Haripoonshai Temples in LamphunHaripoonshai was the first known organized civilization in the north of Thailand and played a central role in the Mon rule of the region from the 8th to the 13th centuries. When King Mengrai led his Thais into the Chiangmai area in the second haft of the 13th century, the Haripoonshai Kingdom of the Mons had already been a flourishing center of culture, art and religion for 600 years. As the Thai conquered the entire north, Haripoonshai became a priority area for King Mengrai and his successors and it was eventually incorporated into the Lanna Kingdom with its capital in Chiangmai.
The Thai adopted many of the Mon Buddhist art forms, particularly in architecture and statuary. In the 13th and 14th centuries, the structures and art of Haripoonshai showed marked signs of the merging of two cultures. Over the following centuries, the art, architecture and religion of the area became one. Today, the Mon Haripoonshai impact on northern Thai culture, particularly in its Buddhist aspects, is crucial to understanding and appreciating the architecture of northern Thailand.
The pure Haripoonshai features of these mediums can still be seen in some of the ancient temples built by Princess Jarmmathaewee 1,200 to 1,300 years ago. These are located in the city of Lamphun (Note: The word is actually pronounced as "Lumpoon"). The six temples are: Wat Jarmmathaewee, Wat Phrathart Haripoonshai, Wat Mahawan, Wat Phrayun, Wat Phrathuri, and Wat Phakhong. The first three of these are the most well-known, but all six date from the 8th and 9th centuries. Today, they are a marvel to view with their ancient jedees and statuary in sandstone and terra-cotta.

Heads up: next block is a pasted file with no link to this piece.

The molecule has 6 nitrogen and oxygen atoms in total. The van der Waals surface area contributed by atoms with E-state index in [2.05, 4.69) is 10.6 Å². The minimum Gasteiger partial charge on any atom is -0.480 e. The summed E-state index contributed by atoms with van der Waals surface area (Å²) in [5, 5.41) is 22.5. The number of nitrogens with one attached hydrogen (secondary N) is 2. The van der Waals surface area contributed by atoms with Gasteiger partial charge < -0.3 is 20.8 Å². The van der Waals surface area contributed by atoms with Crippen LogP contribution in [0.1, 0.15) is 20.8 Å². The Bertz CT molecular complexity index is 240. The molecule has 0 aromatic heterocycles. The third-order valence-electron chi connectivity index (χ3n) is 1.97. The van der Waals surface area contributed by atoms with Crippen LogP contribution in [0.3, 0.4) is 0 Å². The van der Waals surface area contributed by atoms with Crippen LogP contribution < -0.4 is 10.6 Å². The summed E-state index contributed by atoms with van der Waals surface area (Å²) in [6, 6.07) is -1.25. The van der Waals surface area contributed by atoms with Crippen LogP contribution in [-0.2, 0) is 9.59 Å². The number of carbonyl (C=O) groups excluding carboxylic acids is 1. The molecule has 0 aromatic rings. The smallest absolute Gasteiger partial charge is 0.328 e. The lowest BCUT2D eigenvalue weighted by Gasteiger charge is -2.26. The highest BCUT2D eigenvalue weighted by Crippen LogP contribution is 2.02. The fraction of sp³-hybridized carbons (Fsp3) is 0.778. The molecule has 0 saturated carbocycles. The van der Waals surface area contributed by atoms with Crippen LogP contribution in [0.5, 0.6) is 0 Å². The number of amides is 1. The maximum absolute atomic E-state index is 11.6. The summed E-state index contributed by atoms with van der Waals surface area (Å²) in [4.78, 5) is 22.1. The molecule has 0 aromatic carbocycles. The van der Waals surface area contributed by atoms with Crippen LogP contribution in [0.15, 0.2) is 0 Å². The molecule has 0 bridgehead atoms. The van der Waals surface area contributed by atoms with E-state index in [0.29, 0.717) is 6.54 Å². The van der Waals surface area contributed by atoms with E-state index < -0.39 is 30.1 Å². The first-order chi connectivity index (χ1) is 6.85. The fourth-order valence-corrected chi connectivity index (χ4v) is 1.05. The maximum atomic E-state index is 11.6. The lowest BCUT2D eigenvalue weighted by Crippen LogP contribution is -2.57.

The three most outstanding examples of Mon architecture and art are Wat Jarmmathaewee, Wat Phrathart Haripoonshai, And Wat Mahawan. The first is located approximately 1 kilometer west of the city; the second is located between Inthayongyod Road, Lamphun's main road, and the Guang River on the east; and, the third is two blocks west of the Haripoonshai National Museum, itself across the street from Wat Phrathart Haripoonshai.
HOW TO GET THERELamphun is 26 kilometers south of Chiangmai. A visit to this city and ancient seat of the Mon Haripoonshai Kingdom is best made by car, giving you all the flexibility you might want to explore and discover other features of the city and the surrounding area. It can, however, be reached by Local air-conditioned Bus (either white or blue color) or Light Blue Truck by waiting at a bus stop any where along the Chiangmai-Lamphun Road. This road begins on the east side of the Ping River at the Nawarat Bridge in Chiangmai and continues on all the way to Lamphun. When you pass the very last of tall trees, you have left Chiangmai. Bus and Blue Truck fares are 12 Baht per person, one-way, and both drop you in Lamphun on Inthayongyod Road just in front of the Haripoonshai National Museum and across the street from Wat Phrathart Haripoonshai. Whether you travel by private car, bus or blue truck; it is very easy to visit all three temples in a morning or afternoon. Wat Jarmmathaewee can be reached by Tri-shaw at a fare of 20 Baht per person, one-way.
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